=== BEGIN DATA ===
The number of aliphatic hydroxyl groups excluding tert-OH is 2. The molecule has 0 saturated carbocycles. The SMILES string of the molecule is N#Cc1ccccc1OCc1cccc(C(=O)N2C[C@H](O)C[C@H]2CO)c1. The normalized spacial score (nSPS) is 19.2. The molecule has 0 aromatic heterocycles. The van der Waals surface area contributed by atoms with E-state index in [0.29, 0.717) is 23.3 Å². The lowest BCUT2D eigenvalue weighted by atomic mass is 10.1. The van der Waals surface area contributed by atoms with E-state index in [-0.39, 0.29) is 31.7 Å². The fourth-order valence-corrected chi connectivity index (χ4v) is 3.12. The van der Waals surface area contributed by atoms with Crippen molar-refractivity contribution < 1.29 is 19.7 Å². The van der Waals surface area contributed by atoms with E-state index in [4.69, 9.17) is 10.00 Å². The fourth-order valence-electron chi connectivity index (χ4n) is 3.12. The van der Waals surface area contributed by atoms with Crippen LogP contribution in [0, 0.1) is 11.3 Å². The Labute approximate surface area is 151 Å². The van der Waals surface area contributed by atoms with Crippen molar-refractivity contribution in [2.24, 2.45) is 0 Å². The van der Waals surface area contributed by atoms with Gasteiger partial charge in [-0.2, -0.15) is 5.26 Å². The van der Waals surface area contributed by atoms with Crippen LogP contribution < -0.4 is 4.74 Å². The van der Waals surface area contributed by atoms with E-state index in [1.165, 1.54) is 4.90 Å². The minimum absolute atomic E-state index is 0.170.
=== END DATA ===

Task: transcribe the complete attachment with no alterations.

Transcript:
The number of aliphatic hydroxyl groups excluding tert-OH is 2. The molecule has 0 saturated carbocycles. The SMILES string of the molecule is N#Cc1ccccc1OCc1cccc(C(=O)N2C[C@H](O)C[C@H]2CO)c1. The normalized spacial score (nSPS) is 19.2. The molecule has 0 aromatic heterocycles. The van der Waals surface area contributed by atoms with E-state index in [0.29, 0.717) is 23.3 Å². The lowest BCUT2D eigenvalue weighted by atomic mass is 10.1. The van der Waals surface area contributed by atoms with E-state index in [-0.39, 0.29) is 31.7 Å². The fourth-order valence-corrected chi connectivity index (χ4v) is 3.12. The van der Waals surface area contributed by atoms with Crippen molar-refractivity contribution < 1.29 is 19.7 Å². The van der Waals surface area contributed by atoms with E-state index in [4.69, 9.17) is 10.00 Å². The fourth-order valence-electron chi connectivity index (χ4n) is 3.12. The van der Waals surface area contributed by atoms with Crippen LogP contribution in [0, 0.1) is 11.3 Å². The Labute approximate surface area is 151 Å². The van der Waals surface area contributed by atoms with Crippen molar-refractivity contribution in [2.24, 2.45) is 0 Å². The van der Waals surface area contributed by atoms with Gasteiger partial charge in [-0.2, -0.15) is 5.26 Å². The van der Waals surface area contributed by atoms with Crippen LogP contribution < -0.4 is 4.74 Å². The van der Waals surface area contributed by atoms with E-state index in [1.165, 1.54) is 4.90 Å². The minimum absolute atomic E-state index is 0.170.